Staff Office User Guide - Erskine Building - Computer Science and Software Engineering - University of Canterbury - New Zealand

Staff Office User Guide - Erskine Building

The following information is from the building user guide produced by the architects, Architectus CHS Royal Associates.

The design of the Academic Offices aims to create intimate and discrete spaces with individual control of heating, lighting, shading and ventilation. The design of these rooms employs passive energy design principles, which means that in order to create the most comfortable working environment, the room's user has to play his/her part.

plan of office The offices face directly north. The combination of highly insulated concrete panels and internal masonry walls provide high thermal mass, which limit internal temperature fluctuations. Radiators integrated in the window wall provide heat. These radiators have thermostatic valves with limit stops, allowing the occupant to change the temperature within pre-set limits.

The end walls are predominantly glazed, allowing good daylight penetration into the room. The overhang created by the balcony of the office above gives shading. This is supplemented by a moveable shutter. The shutter's two sets of cedar louvred blades can be rotated using the central sticks. This allows for a good range of control over shading and ventilation - fully closed; fully open; window open but louvres drawn and so on.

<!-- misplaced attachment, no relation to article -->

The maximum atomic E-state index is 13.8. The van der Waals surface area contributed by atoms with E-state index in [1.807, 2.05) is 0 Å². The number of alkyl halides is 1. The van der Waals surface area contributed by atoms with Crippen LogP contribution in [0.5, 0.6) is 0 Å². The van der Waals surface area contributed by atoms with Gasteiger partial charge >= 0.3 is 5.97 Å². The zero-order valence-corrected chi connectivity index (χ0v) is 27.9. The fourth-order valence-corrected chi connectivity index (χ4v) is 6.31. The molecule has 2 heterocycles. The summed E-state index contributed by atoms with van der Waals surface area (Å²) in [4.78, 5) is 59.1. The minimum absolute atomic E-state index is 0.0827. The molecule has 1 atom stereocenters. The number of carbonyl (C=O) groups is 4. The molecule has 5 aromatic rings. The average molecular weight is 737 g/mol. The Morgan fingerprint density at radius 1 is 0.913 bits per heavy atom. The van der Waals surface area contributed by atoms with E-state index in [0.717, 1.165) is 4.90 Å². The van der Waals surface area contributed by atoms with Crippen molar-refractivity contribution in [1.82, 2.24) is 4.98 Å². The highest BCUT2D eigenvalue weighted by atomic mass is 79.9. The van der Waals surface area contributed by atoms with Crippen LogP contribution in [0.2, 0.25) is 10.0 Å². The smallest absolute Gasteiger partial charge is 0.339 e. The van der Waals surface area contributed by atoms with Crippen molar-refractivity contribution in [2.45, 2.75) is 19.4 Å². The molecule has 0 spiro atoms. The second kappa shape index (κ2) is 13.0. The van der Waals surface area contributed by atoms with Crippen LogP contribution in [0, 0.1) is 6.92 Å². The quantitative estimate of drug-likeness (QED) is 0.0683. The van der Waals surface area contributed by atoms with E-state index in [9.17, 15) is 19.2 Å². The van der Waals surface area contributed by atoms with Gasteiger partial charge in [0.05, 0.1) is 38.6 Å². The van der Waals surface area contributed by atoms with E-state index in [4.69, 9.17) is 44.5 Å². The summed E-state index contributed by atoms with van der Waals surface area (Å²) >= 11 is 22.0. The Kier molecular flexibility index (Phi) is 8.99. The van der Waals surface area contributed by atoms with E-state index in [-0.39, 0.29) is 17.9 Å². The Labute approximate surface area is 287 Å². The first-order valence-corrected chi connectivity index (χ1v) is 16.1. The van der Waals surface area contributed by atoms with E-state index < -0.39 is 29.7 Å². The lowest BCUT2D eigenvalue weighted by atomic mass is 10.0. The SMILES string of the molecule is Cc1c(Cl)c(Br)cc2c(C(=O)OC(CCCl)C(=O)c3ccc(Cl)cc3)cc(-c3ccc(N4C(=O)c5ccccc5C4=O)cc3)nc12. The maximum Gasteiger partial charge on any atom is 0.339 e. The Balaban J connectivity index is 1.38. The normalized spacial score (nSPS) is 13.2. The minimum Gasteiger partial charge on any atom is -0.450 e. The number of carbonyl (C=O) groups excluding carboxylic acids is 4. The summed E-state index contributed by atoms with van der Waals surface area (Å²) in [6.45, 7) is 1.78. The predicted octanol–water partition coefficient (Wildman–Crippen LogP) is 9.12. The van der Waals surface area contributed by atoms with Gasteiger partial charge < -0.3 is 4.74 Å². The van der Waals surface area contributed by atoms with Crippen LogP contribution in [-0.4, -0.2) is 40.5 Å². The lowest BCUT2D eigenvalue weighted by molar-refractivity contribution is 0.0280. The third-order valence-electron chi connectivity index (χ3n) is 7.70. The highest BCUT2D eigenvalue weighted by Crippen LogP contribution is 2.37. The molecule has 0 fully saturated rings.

The sliding window, trickle vent ventilation for winter time and high level hopper window provide several means of controlling the room's air flow.

Window Adjustment

diagram of window

In summer, it is best to open the secure louvres above the door during both day and night, to increase cross ventilation within the room. During the day, the concrete walls, floor and ceiling absorb the heat from the sun, releasing it back into the room as the temperature cools toward the end of the day. By keeping the louvres over the door open at night time, this heat will be able to escape from the room, thus ensuring that the room is not stuffy and hot the next day.

On a windy but hot day, opening up the hopper window in combination with the louvres over the door will ensure cross ventilation, without the nuisance of the winds affecting the user’s work. When closing the hopper, there is no need to wind the hopper hard against the window frame, as this can end up damaging the mechanism.

In Winter, the trickle vent will provide sufficient ventilation to prevent the air becoming stale. This can be supplemented by opening the louvres over the internal door as well.

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  • Computer Science and Software Engineering
    University of Canterbury
    Private Bag 4800, Christchurch
    New Zealand
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